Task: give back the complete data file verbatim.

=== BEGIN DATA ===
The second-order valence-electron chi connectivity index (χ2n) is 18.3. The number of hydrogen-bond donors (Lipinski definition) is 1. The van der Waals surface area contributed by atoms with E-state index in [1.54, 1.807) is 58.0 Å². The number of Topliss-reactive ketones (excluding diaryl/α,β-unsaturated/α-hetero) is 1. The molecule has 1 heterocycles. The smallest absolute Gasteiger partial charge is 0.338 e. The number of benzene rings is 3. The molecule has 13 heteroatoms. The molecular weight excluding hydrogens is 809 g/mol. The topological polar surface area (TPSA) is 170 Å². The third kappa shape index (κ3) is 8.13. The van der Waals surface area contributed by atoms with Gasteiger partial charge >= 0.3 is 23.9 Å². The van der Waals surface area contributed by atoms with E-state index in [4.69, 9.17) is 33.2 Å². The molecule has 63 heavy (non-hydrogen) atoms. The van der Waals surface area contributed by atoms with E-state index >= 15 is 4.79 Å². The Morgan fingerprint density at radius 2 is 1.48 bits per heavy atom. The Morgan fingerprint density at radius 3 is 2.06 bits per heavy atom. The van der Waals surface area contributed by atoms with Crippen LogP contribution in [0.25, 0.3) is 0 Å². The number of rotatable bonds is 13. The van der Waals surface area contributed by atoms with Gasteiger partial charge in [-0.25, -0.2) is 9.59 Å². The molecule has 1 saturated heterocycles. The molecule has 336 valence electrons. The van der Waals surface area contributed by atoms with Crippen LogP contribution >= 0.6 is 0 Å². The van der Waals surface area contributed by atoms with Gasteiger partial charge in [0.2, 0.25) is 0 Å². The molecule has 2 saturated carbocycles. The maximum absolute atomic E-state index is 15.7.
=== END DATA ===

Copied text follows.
The second-order valence-electron chi connectivity index (χ2n) is 18.3. The number of hydrogen-bond donors (Lipinski definition) is 1. The van der Waals surface area contributed by atoms with E-state index in [1.54, 1.807) is 58.0 Å². The number of Topliss-reactive ketones (excluding diaryl/α,β-unsaturated/α-hetero) is 1. The molecule has 1 heterocycles. The smallest absolute Gasteiger partial charge is 0.338 e. The number of benzene rings is 3. The molecule has 13 heteroatoms. The molecular weight excluding hydrogens is 809 g/mol. The topological polar surface area (TPSA) is 170 Å². The third kappa shape index (κ3) is 8.13. The van der Waals surface area contributed by atoms with Gasteiger partial charge >= 0.3 is 23.9 Å². The van der Waals surface area contributed by atoms with E-state index in [4.69, 9.17) is 33.2 Å². The molecule has 63 heavy (non-hydrogen) atoms. The van der Waals surface area contributed by atoms with E-state index >= 15 is 4.79 Å². The Morgan fingerprint density at radius 2 is 1.48 bits per heavy atom. The Morgan fingerprint density at radius 3 is 2.06 bits per heavy atom. The van der Waals surface area contributed by atoms with Crippen LogP contribution in [0.25, 0.3) is 0 Å². The number of rotatable bonds is 13. The van der Waals surface area contributed by atoms with Gasteiger partial charge in [-0.25, -0.2) is 9.59 Å². The molecule has 1 saturated heterocycles. The molecule has 336 valence electrons. The van der Waals surface area contributed by atoms with Crippen LogP contribution >= 0.6 is 0 Å². The van der Waals surface area contributed by atoms with Gasteiger partial charge in [0.2, 0.25) is 0 Å². The molecule has 2 saturated carbocycles. The maximum absolute atomic E-state index is 15.7.